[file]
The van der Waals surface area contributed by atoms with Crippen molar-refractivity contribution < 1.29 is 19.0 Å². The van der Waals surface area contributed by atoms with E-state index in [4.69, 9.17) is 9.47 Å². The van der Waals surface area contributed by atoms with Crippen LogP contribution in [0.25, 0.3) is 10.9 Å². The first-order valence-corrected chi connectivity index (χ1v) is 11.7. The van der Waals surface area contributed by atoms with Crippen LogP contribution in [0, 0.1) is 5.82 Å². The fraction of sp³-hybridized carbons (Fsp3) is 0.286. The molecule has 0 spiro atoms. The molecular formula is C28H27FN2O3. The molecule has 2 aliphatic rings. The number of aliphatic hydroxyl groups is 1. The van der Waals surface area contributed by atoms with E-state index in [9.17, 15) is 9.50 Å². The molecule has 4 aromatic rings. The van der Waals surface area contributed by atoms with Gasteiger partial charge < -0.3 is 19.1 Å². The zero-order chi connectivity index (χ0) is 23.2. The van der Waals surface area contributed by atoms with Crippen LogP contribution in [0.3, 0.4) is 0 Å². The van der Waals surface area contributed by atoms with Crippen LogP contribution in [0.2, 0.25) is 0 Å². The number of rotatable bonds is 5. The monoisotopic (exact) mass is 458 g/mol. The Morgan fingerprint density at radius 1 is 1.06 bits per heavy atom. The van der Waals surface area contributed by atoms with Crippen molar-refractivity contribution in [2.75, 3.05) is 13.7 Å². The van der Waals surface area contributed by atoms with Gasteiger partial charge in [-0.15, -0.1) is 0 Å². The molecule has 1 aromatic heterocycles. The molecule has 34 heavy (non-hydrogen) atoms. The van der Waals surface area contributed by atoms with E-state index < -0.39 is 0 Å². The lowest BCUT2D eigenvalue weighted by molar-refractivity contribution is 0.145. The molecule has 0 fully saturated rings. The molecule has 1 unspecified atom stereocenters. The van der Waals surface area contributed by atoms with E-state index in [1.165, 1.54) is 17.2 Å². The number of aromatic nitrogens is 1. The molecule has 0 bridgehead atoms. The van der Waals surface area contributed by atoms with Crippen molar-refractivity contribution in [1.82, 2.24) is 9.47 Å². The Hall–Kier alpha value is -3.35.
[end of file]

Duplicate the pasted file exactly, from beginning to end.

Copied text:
The van der Waals surface area contributed by atoms with Crippen molar-refractivity contribution < 1.29 is 19.0 Å². The van der Waals surface area contributed by atoms with E-state index in [4.69, 9.17) is 9.47 Å². The van der Waals surface area contributed by atoms with Crippen LogP contribution in [0.25, 0.3) is 10.9 Å². The first-order valence-corrected chi connectivity index (χ1v) is 11.7. The van der Waals surface area contributed by atoms with Crippen LogP contribution in [0, 0.1) is 5.82 Å². The fraction of sp³-hybridized carbons (Fsp3) is 0.286. The molecule has 0 spiro atoms. The molecular formula is C28H27FN2O3. The molecule has 2 aliphatic rings. The number of aliphatic hydroxyl groups is 1. The van der Waals surface area contributed by atoms with E-state index in [9.17, 15) is 9.50 Å². The molecule has 4 aromatic rings. The van der Waals surface area contributed by atoms with Gasteiger partial charge < -0.3 is 19.1 Å². The zero-order chi connectivity index (χ0) is 23.2. The van der Waals surface area contributed by atoms with Crippen LogP contribution in [0.3, 0.4) is 0 Å². The van der Waals surface area contributed by atoms with Crippen LogP contribution in [0.2, 0.25) is 0 Å². The number of rotatable bonds is 5. The monoisotopic (exact) mass is 458 g/mol. The Morgan fingerprint density at radius 1 is 1.06 bits per heavy atom. The van der Waals surface area contributed by atoms with Crippen molar-refractivity contribution in [2.75, 3.05) is 13.7 Å². The van der Waals surface area contributed by atoms with Gasteiger partial charge in [-0.15, -0.1) is 0 Å². The molecule has 1 aromatic heterocycles. The molecule has 34 heavy (non-hydrogen) atoms. The van der Waals surface area contributed by atoms with E-state index < -0.39 is 0 Å². The lowest BCUT2D eigenvalue weighted by molar-refractivity contribution is 0.145. The molecule has 0 fully saturated rings. The molecule has 1 unspecified atom stereocenters. The van der Waals surface area contributed by atoms with E-state index in [1.165, 1.54) is 17.2 Å². The number of aromatic nitrogens is 1. The molecule has 0 bridgehead atoms. The van der Waals surface area contributed by atoms with Crippen molar-refractivity contribution in [1.82, 2.24) is 9.47 Å². The Hall–Kier alpha value is -3.35.